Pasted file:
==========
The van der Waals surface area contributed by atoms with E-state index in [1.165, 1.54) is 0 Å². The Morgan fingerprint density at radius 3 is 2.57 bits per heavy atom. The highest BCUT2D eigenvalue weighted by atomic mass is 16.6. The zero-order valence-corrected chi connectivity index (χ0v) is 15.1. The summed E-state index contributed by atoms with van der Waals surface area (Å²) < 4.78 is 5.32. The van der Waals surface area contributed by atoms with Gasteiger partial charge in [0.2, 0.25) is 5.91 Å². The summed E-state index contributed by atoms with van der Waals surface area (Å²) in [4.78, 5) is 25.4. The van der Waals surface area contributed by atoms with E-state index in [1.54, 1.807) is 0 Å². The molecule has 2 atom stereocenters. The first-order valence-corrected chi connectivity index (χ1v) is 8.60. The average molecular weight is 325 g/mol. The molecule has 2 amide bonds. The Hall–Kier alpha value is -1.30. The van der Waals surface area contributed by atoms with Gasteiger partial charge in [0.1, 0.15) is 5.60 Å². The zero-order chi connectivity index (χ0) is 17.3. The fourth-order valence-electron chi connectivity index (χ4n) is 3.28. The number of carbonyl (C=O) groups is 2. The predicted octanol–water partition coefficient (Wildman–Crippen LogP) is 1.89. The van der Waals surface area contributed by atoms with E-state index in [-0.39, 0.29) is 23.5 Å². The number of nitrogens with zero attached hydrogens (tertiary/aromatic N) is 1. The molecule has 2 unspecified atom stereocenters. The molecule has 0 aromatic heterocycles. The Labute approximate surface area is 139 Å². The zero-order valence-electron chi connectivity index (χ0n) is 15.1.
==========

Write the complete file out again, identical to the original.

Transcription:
The van der Waals surface area contributed by atoms with E-state index in [1.165, 1.54) is 0 Å². The Morgan fingerprint density at radius 3 is 2.57 bits per heavy atom. The highest BCUT2D eigenvalue weighted by atomic mass is 16.6. The zero-order valence-corrected chi connectivity index (χ0v) is 15.1. The summed E-state index contributed by atoms with van der Waals surface area (Å²) < 4.78 is 5.32. The van der Waals surface area contributed by atoms with Gasteiger partial charge in [0.2, 0.25) is 5.91 Å². The summed E-state index contributed by atoms with van der Waals surface area (Å²) in [4.78, 5) is 25.4. The van der Waals surface area contributed by atoms with E-state index in [1.54, 1.807) is 0 Å². The molecule has 2 atom stereocenters. The first-order valence-corrected chi connectivity index (χ1v) is 8.60. The average molecular weight is 325 g/mol. The molecule has 2 amide bonds. The Hall–Kier alpha value is -1.30. The van der Waals surface area contributed by atoms with Gasteiger partial charge in [0.1, 0.15) is 5.60 Å². The zero-order chi connectivity index (χ0) is 17.3. The fourth-order valence-electron chi connectivity index (χ4n) is 3.28. The number of carbonyl (C=O) groups is 2. The predicted octanol–water partition coefficient (Wildman–Crippen LogP) is 1.89. The van der Waals surface area contributed by atoms with E-state index in [-0.39, 0.29) is 23.5 Å². The number of nitrogens with zero attached hydrogens (tertiary/aromatic N) is 1. The molecule has 2 unspecified atom stereocenters. The molecule has 0 aromatic heterocycles. The Labute approximate surface area is 139 Å². The zero-order valence-electron chi connectivity index (χ0n) is 15.1.